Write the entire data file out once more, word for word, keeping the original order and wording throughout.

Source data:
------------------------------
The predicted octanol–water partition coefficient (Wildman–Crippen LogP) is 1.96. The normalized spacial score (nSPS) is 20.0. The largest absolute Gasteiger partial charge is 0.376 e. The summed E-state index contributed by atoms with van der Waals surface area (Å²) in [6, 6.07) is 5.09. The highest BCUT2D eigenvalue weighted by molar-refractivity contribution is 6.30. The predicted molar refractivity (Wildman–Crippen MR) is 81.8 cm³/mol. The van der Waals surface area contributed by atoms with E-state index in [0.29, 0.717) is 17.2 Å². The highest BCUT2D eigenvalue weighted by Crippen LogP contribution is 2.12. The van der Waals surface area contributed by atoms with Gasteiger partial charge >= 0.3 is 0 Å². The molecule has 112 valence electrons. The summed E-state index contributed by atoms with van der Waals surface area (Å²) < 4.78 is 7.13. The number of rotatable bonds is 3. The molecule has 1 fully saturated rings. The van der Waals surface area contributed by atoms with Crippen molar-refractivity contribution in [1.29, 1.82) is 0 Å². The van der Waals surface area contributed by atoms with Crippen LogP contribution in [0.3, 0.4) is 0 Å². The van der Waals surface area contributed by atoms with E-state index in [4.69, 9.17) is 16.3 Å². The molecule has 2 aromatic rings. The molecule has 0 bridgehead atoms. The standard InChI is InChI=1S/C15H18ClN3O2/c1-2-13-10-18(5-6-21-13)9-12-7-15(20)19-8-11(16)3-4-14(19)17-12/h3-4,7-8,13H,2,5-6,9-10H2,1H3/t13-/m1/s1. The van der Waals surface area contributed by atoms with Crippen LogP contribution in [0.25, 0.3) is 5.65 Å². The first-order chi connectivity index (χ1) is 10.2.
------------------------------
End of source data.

The predicted octanol–water partition coefficient (Wildman–Crippen LogP) is 1.96. The normalized spacial score (nSPS) is 20.0. The largest absolute Gasteiger partial charge is 0.376 e. The summed E-state index contributed by atoms with van der Waals surface area (Å²) in [6, 6.07) is 5.09. The highest BCUT2D eigenvalue weighted by molar-refractivity contribution is 6.30. The predicted molar refractivity (Wildman–Crippen MR) is 81.8 cm³/mol. The van der Waals surface area contributed by atoms with E-state index in [0.29, 0.717) is 17.2 Å². The highest BCUT2D eigenvalue weighted by Crippen LogP contribution is 2.12. The van der Waals surface area contributed by atoms with Gasteiger partial charge >= 0.3 is 0 Å². The molecule has 112 valence electrons. The summed E-state index contributed by atoms with van der Waals surface area (Å²) < 4.78 is 7.13. The number of rotatable bonds is 3. The molecule has 1 fully saturated rings. The van der Waals surface area contributed by atoms with Crippen molar-refractivity contribution in [1.29, 1.82) is 0 Å². The van der Waals surface area contributed by atoms with Crippen LogP contribution in [0.3, 0.4) is 0 Å². The van der Waals surface area contributed by atoms with E-state index in [4.69, 9.17) is 16.3 Å². The molecule has 2 aromatic rings. The molecule has 0 bridgehead atoms. The standard InChI is InChI=1S/C15H18ClN3O2/c1-2-13-10-18(5-6-21-13)9-12-7-15(20)19-8-11(16)3-4-14(19)17-12/h3-4,7-8,13H,2,5-6,9-10H2,1H3/t13-/m1/s1. The van der Waals surface area contributed by atoms with Crippen LogP contribution in [0.25, 0.3) is 5.65 Å². The first-order chi connectivity index (χ1) is 10.2.